Foxtons share price slides 20% after it warns Brexit will hit profits

Investors are preparting for a drop in the number of people trying to buy a property following the UK's decision to leave the EU

Foxtons is seen as a barometer for the London market
Foxtons is seen as a barometer for the London market

Shares in estate agent Foxtons suffered a massive 20 per cent slide on the stock market on Monday morning after the company released a trading update saying that the results of the EU referendum would likely weigh on profits.

Nic Budden, Foxtons' chief executive, said in a trading statement on Monday that the referendum and stamp duty changes that came about in April had led many buyers to "sit on their hands", which would hit Foxtons' profits in the second half of the year.

He said that challenging conditions, first reported by the company in April, were likely to continue until the end of the year and that profits would be significantly lower than the year before.

"Recent sales volumes have been slow as uncertainty and higher stamp duty has led many buyers and sellers to sit on their hands. The result of the referendum has increased uncertainty and is likely to mean that these trends continue for at least the remainder of the year," Mr Budden said.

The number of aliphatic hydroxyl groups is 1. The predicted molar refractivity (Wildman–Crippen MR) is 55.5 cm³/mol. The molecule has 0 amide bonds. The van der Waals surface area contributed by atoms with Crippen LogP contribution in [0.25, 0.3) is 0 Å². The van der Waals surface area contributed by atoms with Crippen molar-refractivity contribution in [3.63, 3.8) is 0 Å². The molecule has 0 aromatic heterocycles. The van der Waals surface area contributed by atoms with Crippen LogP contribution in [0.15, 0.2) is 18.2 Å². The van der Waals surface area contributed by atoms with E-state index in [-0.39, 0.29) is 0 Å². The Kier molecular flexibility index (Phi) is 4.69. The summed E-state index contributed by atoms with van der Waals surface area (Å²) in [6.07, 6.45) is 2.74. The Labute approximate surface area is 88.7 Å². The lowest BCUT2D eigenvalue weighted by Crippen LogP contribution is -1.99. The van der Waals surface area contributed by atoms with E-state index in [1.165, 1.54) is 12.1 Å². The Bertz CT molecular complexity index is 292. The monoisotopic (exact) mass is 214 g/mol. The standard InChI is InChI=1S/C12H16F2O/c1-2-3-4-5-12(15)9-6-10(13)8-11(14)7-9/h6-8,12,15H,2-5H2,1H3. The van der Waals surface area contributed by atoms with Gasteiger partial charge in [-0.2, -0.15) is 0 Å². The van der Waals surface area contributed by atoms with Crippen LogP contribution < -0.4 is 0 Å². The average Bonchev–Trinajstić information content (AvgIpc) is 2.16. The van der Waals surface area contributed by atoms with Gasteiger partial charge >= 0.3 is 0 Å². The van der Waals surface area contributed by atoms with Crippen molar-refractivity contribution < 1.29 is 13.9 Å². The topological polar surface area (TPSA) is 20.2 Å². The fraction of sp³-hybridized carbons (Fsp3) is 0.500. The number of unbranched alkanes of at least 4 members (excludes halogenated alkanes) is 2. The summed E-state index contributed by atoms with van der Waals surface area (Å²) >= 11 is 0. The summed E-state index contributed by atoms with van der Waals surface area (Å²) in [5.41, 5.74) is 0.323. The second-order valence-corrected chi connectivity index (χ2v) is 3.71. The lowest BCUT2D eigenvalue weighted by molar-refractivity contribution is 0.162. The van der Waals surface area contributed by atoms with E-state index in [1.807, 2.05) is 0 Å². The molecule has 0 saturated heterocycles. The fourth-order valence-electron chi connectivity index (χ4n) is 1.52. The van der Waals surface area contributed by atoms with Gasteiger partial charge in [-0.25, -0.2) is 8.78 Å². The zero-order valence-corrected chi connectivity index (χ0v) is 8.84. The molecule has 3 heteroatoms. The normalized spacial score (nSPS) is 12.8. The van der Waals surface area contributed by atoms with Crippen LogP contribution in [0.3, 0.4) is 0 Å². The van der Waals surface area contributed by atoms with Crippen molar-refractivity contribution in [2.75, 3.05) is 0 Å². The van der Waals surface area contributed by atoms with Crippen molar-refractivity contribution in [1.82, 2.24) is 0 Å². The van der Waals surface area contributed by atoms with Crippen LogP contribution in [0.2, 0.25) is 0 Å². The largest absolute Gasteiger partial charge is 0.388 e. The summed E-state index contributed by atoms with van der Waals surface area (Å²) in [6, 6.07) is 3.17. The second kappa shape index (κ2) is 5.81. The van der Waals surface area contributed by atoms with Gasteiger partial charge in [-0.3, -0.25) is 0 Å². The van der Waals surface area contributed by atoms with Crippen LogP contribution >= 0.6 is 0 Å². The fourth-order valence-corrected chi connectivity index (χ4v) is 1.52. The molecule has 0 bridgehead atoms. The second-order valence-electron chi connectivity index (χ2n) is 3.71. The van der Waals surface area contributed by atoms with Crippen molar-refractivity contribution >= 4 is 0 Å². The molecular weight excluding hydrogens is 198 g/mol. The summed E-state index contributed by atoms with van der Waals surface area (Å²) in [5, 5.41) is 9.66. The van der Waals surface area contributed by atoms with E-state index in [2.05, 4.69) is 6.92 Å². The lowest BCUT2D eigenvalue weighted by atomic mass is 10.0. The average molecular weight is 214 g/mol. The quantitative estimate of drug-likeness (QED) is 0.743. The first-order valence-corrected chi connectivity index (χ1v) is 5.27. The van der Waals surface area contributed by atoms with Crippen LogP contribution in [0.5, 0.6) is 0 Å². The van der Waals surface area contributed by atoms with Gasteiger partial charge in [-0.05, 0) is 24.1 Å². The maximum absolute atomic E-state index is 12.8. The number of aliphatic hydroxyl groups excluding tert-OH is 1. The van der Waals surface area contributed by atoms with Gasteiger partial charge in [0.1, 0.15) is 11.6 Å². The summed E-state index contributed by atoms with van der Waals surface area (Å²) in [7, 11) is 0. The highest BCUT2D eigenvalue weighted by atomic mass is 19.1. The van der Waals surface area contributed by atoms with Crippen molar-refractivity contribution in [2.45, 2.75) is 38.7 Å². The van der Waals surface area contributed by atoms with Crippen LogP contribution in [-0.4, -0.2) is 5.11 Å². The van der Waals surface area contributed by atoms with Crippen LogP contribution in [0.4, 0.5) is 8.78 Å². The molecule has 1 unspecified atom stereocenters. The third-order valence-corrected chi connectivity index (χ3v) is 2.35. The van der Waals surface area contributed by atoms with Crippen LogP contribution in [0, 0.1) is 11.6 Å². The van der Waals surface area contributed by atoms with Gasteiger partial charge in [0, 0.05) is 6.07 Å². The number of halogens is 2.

Russell Quirk, founder and CEO of eMoov.co.uk, said that Foxtons may be using Brexit to mask poor performance.

"This comes from a combination of two things. Too much exposure to the London market and a structurally archaic business model that refuses to acknowledge consumer pressure to do a better job for less," Mr Quirk said.

Boris Johnson: There is no rush to leave EU or use Article 50

Building firms such as Taylor Wimpey, Persimmon and Barratt were among the biggest losers on the FTSE 100 on Monday morning.

Taylor Wimpey shares closed down 16.26 per cent to 113.98p, Barratt closed down 19.42 per cent at 354.4p and Persimmon closed down 14.75 per cent at 1,295.86p.

Trading in Taylor Wimpey shares was temporarily suspended mid-morning after they fell more than 8 per cent, triggering a circuit breaker.

Investors are preparing for a drop in the number of people trying to buy a property following the UK's decision to leave the EU.

In May, the Royal Institute of Chartered Surveyors said that the number of homes for sale had declined more widely than at any time since it started collecting data in 1999.

It cited the EU referendum as the biggest reason for the decline in buyer appetite.

Foxtons' shares closed down 22.59 per cent at 104.5p on Monday.

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